If you aren't tied to Oracle, however, (or if you are using Oracle in a fairly generic way, e.g. via JDBC), there are other products with more features you might wish to consider.
[ July 19, 2003: Message edited by: David Gallardo ]
Refactoring is changing the structure of a program without changing its functionality. See here for more information: http://www.refactoring.com/
Eclipse has the ability to perform over a dozen common refactorings automatically, from renaming a Java element (method, attribute, class, package...) to extracting hardcoded strings and placing them in a resource bundle. It's pretty powerful stuff & a little time spent learning about what's available is a worthwhile investment.
There are three things I consider critical in an IDE:
- Open source
- Native look, feel and *response*. (See SWT thread elsewhere.) Java apps that don't respond to shortcuts that work on every other app for the platform really annoy me--I'd rather use vi (seriously).
- Good debugging tools
In my experience only Eclipse meets the first two criteria. Prior to 2.1, Eclipse fell short on the third, but this has been remedied in 2.1.
I was somewhat pre-disposed to like Eclipse because of its roots in Visual Age for Java. There were a couple of Smalltalk-ish things I didn't like about VA4J, (the Envy repository in particular) but Eclipse "fixed" that.
[ July 11, 2003: Message edited by: David Gallardo ]
I'm using TJDO (http://tjdo.sourceforge.net) and as far as I'm aware there is no plugin available for this free implementation. I have compilation set to manual and then use an Ant script (based on on the script shown in the TJDO doc) to run the enhancer after performing a build. It's a little inconvenient, but a serviceable method.
Some of the commercial implementations do have Eclipse plugins--Kodo and Lido, e.g. If you don't mind a non-open source implementation, you might check these out. I've used Libelis Lido in the past (but not with Eclipse) and it seemed a pretty solid JDO implementation. They have a free community edition for non-commercial use with opensource RDMSs.
Check this page out for some db related plugins, including the Kodo and Lido plugins:
http://eclipse-plugins.2y.net/eclipse/plugins.jsp?category=Database&pager.offset=10
If you get a chance to try any of these out, I'd be interested to know what you find!
Thanks --
@D
Tips and tricks are presented throughout the book, where it makes sense. But the best place to get a comprehensive list is in Eclipse. Select Help->Tips and Tricks from the main menu. You can then browse through tips and trick for either the JDT, the platform or the PDE.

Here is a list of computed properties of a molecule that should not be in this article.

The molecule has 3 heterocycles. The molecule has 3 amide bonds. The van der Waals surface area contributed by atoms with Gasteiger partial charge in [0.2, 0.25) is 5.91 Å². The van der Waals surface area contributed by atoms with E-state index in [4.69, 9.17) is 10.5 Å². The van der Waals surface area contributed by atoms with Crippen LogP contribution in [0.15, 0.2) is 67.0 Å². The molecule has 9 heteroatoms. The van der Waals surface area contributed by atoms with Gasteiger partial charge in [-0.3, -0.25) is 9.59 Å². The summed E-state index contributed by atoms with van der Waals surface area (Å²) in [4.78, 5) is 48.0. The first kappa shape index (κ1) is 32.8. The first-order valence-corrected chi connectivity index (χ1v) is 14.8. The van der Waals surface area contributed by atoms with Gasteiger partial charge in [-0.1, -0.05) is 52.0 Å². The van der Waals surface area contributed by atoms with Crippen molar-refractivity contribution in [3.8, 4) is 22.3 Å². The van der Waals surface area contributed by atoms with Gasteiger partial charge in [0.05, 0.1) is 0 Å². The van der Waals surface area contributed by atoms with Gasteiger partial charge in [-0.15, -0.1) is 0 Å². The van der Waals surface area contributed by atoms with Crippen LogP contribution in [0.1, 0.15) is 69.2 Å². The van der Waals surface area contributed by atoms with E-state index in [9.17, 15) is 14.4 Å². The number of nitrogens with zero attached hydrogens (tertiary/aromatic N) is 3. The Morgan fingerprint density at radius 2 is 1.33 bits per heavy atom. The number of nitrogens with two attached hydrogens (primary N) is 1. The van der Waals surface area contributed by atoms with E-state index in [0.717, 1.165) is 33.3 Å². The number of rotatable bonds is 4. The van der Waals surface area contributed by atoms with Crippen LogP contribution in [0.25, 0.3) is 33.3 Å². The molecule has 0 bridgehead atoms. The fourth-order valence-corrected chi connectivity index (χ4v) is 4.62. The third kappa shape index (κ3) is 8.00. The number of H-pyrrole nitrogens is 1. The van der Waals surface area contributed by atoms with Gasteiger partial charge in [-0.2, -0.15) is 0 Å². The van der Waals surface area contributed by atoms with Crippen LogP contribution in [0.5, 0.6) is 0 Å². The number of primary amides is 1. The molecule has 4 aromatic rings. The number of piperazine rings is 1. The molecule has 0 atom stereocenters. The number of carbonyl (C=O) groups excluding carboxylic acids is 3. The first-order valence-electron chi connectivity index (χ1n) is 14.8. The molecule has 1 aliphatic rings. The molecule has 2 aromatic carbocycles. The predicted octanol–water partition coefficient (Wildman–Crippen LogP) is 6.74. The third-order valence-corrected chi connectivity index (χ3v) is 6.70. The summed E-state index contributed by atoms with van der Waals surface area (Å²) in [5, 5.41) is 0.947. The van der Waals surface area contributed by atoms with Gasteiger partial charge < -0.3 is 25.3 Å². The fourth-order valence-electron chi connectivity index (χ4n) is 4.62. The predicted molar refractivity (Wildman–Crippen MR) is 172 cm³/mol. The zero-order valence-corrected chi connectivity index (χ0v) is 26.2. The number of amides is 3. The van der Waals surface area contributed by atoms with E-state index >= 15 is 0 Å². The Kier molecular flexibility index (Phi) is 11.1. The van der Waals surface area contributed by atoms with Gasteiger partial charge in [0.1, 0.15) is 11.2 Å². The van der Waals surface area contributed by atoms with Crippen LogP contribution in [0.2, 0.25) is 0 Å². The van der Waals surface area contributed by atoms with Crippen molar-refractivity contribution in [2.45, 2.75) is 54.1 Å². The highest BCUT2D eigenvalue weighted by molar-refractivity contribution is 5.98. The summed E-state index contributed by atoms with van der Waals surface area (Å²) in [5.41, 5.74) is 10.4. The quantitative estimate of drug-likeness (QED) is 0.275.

The original example I had in mind for the book was a web application using servlets/JSP that lets a user store and manage information of some sort. But this required a persistence mechanism of some sort, and I didn't want to go off on a tangent about databases.
At the time I was planning this book, (end of last year), I was working on a web application for a client and was thinking of using JDO for persistence, but there was no free implementation then, so I was toying with the idea of rolling my own. After playing around a bit with Java's reflection API and creating objects from data dynamically, I decided that while it wasn't a good idea to develop my own implementation of JDO on my client's dime, it would be fun and interesting nonetheless to develop a persistence component, loosely based on JDO, and using files (instead of a database), to use for the book's examples. I know object-relational mapping has been done to death, but I thought if I found it fun and interesting, others might, too.
The resulting persistence component, developed throughout chapters 3-6, turned out to be (in my judgement at least) a good-sized example--not trivial and not overwhelming. It presented some interesting object-oriented design problems and it let us exercise Eclipse features realistically. Throughout, I mostly stayed true to agile development techniques; occasionally I found I had to refactor as I took more considerations into account and expanded the design.
The payoff, of course, is that it provides the persistence for the small web application that is finally developed in Chapter 7.
@D
Eclipse in Action is primarily geared to developers who want to develop *with* Eclipse, and not *for* Eclipse.
Chapters 2--7 essentially walk you through the development process and introduce you to the tools you need to get the job done. (Testing with JUnit; coding, debugging and refactoring; Ant, CVS...). The intention being to show developers how to get up to speed quickly and use Eclipse effectively, using (more or less) real-world examples.
Having said that, we also wanted to provide a least a good introduction to the other two aspects of Eclipse that people would find of benefit: developing plugins and SWT/JFace. Both of these topics clearly deserve books on their own, but I think the chapters on plugins are more than enough to get started.
I've only skimmed through the Shavor book, so I can't comment definitively, but it seems to me complementary to ours. I'd think a potential Eclipse user would want to read ours cover-to-cover to learn Eclipse, but might consider purchasing "The Java Developer's Guide to Eclipse" as a reference, (esp. since the Eclipse online doc is a little bit too terse at times), or to delve more deeply into the details of particular features.
(Not to sell our book short, however; for example, Appendix A, Java perspective menu reference, provides explanations and examples for all the refactorings that Eclipse can perform.)
You asked about plugins. We mention and use a few in the course of the book such as XML Buddy and the Sysdeo Tomcat plugin. (We also discuss how to install and use other third-party software (Tomcat, log4j, CVS server). We don't provide a survey of plugins that are available, but we do mention that by going to the community page on the Eclipse website you can find many more. The plugin scene is pretty volatile and active and some plugins that weren't ready for primetime at the time of writing may be ready now. (And some that were free betas may now be commercial products.)
Hope that contributes to a better understanding of the book!
@D